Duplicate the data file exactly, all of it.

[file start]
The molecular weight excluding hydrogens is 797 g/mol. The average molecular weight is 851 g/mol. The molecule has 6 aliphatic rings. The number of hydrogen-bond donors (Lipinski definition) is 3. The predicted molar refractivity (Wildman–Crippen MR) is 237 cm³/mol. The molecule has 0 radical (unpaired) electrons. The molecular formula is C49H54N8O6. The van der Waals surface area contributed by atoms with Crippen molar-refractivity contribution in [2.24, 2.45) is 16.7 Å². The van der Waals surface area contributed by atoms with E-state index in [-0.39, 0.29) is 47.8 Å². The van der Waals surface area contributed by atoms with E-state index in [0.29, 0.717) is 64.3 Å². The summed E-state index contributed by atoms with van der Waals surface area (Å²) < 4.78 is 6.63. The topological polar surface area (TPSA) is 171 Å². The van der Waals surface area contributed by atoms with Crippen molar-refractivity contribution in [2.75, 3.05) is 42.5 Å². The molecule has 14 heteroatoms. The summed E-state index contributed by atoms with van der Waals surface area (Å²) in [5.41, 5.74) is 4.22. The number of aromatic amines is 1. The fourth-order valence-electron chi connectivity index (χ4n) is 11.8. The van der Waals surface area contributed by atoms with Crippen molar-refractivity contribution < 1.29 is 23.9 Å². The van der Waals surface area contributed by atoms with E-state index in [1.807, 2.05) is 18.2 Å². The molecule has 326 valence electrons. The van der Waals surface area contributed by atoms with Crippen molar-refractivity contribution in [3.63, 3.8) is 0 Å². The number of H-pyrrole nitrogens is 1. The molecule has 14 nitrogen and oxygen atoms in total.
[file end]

The molecular weight excluding hydrogens is 797 g/mol. The average molecular weight is 851 g/mol. The molecule has 6 aliphatic rings. The number of hydrogen-bond donors (Lipinski definition) is 3. The predicted molar refractivity (Wildman–Crippen MR) is 237 cm³/mol. The molecule has 0 radical (unpaired) electrons. The molecular formula is C49H54N8O6. The van der Waals surface area contributed by atoms with Crippen molar-refractivity contribution in [2.24, 2.45) is 16.7 Å². The van der Waals surface area contributed by atoms with E-state index in [-0.39, 0.29) is 47.8 Å². The van der Waals surface area contributed by atoms with E-state index in [0.29, 0.717) is 64.3 Å². The summed E-state index contributed by atoms with van der Waals surface area (Å²) < 4.78 is 6.63. The topological polar surface area (TPSA) is 171 Å². The van der Waals surface area contributed by atoms with Crippen molar-refractivity contribution in [2.75, 3.05) is 42.5 Å². The molecule has 14 heteroatoms. The summed E-state index contributed by atoms with van der Waals surface area (Å²) in [5.41, 5.74) is 4.22. The number of aromatic amines is 1. The fourth-order valence-electron chi connectivity index (χ4n) is 11.8. The van der Waals surface area contributed by atoms with Crippen molar-refractivity contribution < 1.29 is 23.9 Å². The van der Waals surface area contributed by atoms with E-state index in [1.807, 2.05) is 18.2 Å². The molecule has 326 valence electrons. The van der Waals surface area contributed by atoms with Crippen molar-refractivity contribution in [3.63, 3.8) is 0 Å². The number of H-pyrrole nitrogens is 1. The molecule has 14 nitrogen and oxygen atoms in total.